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Abstract

Structural health Monitoring (SHM) is a very critical component for sustainable civil and mechanical structures in modern urban settings. The sky-scrappers and huge bridges in modern metropolis today are essential aspects of the prosperity and development of a country but at the same time they present a great challenge in terms of maintaining and sustaining the structures in a good health. Due to the complex designs of these structures, it is typically very dangerous to do SHM tasks through human personnel. Deployment of a monitoring team with various forms of equipment and scaffolding accompanied with their hoisting machines becomes extremely exorbitant for the maintenance and planning of the structures causing unnecessary cost-spill on other areas of the available budget. For most of the metallic structures, a fast method of scanning an area more closely is the Magnetic Flux Leakage (MFL) based defect detection. The MFL is considered the most economical approach for inspecting the metallic structures. Traditionally a hand-held device is used for performing the MFL inspection. In this paper, an autonomous MFL inspection robot has been presented which is small, flexible and remotely accessible. The robot is constructed with an Aluminum chassis, driven by two servomotors and holds a stack of very powerful Neodymium magnets to produce the required magnetic circuit. As the robot moves on a metallic surface, the magnetic circuit produces a layered magnetic field just under the scanning probe. The probe is composed of several Hall-effect sensors to detect any leakage in the magnetic circuit, which happens due to abnormality in the surface, thus detecting an anomaly. In this paper, a coordinated robotic inspection system has been proposed that utilizes a set of drones with one positioning robotic crawler platform with additional load hoisting capabilities that are utilized in order to position a specific defect-locating probe on the building under scan. Proposed methodology can play a vital role in SHM since it is capable of scanning a specific area and transmit back the results in a shorter time with a very safe mode of operation. This method is more reliable as compared to fixed sensors that focus a particular area of the structure only. Design for SHM robot involves intelligent integration of navigation system comprising of crucial parts that act as its backbone and assist the robot to work autonomously. These parts include GPS module, compass, range sensor, Infrared (IR) sensor along with MFL probe and winch setup and powerful PMDC Servo Motor controller (MC 160) used to drive two (2) powerful motors. The MC160 brushed Motor Controller proves to be a perfect platform for controlling Brushed DC motors. The controller consists of two power drivers in addition to OSMC connector for a third power driver (winch motor control). All these things add extra degrees of freedom to the robotic system for SHM. Novelty of the methodology is that the robot's program logic is not fixed. It is flexible in terms of path following. It has ability to detect an obstacle while it is on its way to scan the building. It not only detects obstacle but also changes its course and automatically adopts new route to the target destination. Such an autonomous robotic system can play a vital role in Structural Health Monitoring (SHM) in contrast to manual inspection eliminating the need of physical presence of human in severe weather conditions. The presented methodology is condition based in contrast to schedule-based approach. Core scan is easily done and robot is reconfigurable in a sense that it automatically changes its course to adopt to rough terrain and avoids obstacles on its way. Easy deployment makes robot an excellent choice for SHM with minimum cost and enhanced flexibility. Proposed robotic system can perform a coarse level of scan of a tall building using drones and the probe deployment robots (PDR). The drones provide a rough estimate of the location of possible defect or abnormality and PDR inspects the anomaly more closely. In addition, the coarse information about a possible defect can also help in deploying other means of inspection in a much lower cost since the whole structure needs not to be inspected.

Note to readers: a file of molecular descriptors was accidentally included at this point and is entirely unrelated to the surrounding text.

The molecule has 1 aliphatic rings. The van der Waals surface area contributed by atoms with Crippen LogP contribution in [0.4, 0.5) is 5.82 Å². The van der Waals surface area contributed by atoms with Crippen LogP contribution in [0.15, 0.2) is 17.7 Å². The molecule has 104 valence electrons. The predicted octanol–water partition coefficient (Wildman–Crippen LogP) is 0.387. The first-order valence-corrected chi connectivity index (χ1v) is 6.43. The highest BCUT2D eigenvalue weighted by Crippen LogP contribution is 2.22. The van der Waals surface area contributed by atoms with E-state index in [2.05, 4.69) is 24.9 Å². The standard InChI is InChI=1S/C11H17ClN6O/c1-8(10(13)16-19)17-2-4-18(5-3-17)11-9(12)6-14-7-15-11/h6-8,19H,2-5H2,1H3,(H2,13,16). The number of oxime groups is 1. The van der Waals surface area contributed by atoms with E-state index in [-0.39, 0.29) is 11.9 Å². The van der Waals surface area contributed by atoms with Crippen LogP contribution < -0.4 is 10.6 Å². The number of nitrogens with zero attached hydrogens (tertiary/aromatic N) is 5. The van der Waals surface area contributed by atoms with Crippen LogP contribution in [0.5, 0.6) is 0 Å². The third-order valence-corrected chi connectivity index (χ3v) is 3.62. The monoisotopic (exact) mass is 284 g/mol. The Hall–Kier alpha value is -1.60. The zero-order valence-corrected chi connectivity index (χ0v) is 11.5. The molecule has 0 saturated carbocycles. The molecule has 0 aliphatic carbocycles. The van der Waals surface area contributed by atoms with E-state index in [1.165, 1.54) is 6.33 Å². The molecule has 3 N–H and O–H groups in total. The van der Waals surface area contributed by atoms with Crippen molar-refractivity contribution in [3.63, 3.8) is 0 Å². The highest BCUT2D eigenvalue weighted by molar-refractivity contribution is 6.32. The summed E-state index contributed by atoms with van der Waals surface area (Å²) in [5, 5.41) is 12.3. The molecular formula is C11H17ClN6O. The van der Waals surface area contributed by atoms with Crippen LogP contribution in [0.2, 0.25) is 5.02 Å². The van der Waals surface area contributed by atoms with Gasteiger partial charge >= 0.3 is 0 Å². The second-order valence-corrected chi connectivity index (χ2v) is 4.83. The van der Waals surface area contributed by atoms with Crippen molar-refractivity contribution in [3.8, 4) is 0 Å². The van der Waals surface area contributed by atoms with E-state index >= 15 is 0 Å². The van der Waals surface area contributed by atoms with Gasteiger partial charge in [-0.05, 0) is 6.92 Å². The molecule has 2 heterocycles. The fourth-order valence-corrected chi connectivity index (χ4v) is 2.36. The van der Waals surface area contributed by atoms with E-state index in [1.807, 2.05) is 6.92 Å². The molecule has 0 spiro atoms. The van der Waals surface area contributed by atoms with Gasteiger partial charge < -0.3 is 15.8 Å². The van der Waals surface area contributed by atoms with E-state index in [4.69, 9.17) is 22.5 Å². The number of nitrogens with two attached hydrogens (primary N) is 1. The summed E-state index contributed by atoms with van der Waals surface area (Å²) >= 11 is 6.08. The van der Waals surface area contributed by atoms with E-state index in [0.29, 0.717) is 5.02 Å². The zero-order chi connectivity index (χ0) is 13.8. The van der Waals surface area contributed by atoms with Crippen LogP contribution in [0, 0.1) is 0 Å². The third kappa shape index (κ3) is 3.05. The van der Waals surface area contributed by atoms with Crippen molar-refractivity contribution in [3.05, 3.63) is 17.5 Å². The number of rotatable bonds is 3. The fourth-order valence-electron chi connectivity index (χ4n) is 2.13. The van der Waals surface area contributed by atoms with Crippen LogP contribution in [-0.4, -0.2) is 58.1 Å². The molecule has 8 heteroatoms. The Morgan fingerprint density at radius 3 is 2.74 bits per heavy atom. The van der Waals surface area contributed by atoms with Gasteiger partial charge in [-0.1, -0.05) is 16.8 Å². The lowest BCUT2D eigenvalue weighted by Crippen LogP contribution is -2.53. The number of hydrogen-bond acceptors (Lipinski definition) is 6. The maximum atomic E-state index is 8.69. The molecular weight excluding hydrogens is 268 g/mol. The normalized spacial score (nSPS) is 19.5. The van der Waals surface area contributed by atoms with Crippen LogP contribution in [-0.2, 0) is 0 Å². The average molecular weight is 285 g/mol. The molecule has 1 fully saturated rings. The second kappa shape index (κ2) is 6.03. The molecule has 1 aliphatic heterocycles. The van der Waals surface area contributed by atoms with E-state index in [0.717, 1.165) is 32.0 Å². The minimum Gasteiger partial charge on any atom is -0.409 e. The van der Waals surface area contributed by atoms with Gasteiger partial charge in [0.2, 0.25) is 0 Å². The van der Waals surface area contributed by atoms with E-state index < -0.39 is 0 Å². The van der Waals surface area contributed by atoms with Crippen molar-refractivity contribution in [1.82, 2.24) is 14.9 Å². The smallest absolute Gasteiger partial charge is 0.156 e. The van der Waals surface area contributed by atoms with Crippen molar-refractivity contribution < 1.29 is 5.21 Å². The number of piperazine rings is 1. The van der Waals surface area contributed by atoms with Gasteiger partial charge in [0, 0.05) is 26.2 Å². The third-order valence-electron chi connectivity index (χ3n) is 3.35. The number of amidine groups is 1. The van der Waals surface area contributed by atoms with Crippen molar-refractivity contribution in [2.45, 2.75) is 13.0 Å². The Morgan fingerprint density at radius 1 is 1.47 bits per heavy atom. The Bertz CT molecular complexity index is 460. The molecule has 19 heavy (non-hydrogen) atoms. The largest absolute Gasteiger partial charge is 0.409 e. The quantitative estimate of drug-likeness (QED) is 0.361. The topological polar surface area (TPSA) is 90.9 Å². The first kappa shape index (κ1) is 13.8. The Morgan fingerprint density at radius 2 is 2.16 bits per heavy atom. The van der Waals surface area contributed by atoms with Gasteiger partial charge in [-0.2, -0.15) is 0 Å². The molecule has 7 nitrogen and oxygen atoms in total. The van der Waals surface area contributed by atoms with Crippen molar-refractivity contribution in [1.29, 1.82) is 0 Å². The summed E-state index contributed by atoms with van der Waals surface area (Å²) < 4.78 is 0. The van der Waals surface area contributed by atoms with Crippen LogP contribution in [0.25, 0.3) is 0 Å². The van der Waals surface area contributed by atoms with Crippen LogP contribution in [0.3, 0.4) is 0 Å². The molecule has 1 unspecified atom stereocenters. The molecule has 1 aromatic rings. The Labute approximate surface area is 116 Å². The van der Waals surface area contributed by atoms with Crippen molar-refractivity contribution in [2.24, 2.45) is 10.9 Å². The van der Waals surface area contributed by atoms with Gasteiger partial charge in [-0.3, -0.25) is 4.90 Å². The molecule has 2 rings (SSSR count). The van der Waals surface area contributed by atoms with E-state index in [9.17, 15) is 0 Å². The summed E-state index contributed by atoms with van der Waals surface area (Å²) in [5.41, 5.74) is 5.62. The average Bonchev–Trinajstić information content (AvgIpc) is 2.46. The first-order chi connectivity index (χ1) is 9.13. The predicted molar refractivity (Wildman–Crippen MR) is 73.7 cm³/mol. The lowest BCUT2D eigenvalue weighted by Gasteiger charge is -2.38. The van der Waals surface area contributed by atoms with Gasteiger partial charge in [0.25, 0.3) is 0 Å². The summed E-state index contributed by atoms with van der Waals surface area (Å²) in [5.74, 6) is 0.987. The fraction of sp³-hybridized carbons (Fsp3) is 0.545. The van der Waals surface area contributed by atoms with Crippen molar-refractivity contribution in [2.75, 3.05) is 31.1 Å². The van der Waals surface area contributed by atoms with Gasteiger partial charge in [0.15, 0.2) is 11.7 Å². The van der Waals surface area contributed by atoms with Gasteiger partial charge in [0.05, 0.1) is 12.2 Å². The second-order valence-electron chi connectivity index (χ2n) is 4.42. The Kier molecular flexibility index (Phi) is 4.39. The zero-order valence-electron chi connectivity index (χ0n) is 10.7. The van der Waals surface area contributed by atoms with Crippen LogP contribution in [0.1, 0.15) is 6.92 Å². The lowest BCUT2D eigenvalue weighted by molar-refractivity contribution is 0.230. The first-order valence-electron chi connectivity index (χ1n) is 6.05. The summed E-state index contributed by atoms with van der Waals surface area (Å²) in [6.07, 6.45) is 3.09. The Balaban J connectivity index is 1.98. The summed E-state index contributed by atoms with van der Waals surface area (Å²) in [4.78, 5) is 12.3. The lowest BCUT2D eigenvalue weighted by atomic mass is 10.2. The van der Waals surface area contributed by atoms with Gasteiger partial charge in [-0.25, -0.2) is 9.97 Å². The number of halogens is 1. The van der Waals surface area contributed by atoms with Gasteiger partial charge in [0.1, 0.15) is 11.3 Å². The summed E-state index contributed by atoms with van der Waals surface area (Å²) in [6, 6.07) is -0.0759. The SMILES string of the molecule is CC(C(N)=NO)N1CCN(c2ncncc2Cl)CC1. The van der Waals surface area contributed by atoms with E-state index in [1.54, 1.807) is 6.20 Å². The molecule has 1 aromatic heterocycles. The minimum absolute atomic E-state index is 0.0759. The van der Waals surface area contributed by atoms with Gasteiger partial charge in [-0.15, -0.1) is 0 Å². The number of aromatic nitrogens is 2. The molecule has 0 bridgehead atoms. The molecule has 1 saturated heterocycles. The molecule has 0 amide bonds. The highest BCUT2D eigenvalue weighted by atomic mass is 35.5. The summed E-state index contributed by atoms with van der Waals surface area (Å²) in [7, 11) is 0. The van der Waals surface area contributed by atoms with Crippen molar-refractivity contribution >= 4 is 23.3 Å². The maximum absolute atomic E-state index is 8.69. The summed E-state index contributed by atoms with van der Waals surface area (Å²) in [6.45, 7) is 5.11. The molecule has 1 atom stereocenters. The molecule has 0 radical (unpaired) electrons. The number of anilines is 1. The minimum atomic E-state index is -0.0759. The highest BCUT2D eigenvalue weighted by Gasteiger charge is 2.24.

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/content/papers/10.5339/qfarc.2018.ICTPD17
2018-03-15
2020-09-23
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http://instance.metastore.ingenta.com/content/papers/10.5339/qfarc.2018.ICTPD17
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